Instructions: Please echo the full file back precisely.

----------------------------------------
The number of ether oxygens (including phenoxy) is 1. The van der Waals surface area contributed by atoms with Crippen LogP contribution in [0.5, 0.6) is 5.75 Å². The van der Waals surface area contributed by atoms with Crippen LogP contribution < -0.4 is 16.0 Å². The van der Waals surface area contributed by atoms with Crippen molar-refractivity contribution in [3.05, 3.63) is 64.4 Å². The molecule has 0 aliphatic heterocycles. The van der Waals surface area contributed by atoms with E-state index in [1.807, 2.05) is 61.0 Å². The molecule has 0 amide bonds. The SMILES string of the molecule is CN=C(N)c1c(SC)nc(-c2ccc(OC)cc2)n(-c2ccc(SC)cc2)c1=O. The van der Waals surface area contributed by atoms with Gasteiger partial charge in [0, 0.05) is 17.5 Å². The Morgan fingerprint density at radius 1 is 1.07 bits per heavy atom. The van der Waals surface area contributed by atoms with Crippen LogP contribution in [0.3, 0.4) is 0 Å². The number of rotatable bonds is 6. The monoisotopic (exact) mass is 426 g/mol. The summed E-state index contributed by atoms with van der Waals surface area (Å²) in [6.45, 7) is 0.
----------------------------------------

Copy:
The number of ether oxygens (including phenoxy) is 1. The van der Waals surface area contributed by atoms with Crippen LogP contribution in [0.5, 0.6) is 5.75 Å². The van der Waals surface area contributed by atoms with Crippen LogP contribution < -0.4 is 16.0 Å². The van der Waals surface area contributed by atoms with Crippen molar-refractivity contribution in [3.05, 3.63) is 64.4 Å². The molecule has 0 aliphatic heterocycles. The van der Waals surface area contributed by atoms with E-state index in [1.807, 2.05) is 61.0 Å². The molecule has 0 amide bonds. The SMILES string of the molecule is CN=C(N)c1c(SC)nc(-c2ccc(OC)cc2)n(-c2ccc(SC)cc2)c1=O. The van der Waals surface area contributed by atoms with Gasteiger partial charge in [0, 0.05) is 17.5 Å². The Morgan fingerprint density at radius 1 is 1.07 bits per heavy atom. The van der Waals surface area contributed by atoms with Crippen LogP contribution in [0.3, 0.4) is 0 Å². The number of rotatable bonds is 6. The monoisotopic (exact) mass is 426 g/mol. The summed E-state index contributed by atoms with van der Waals surface area (Å²) in [6.45, 7) is 0.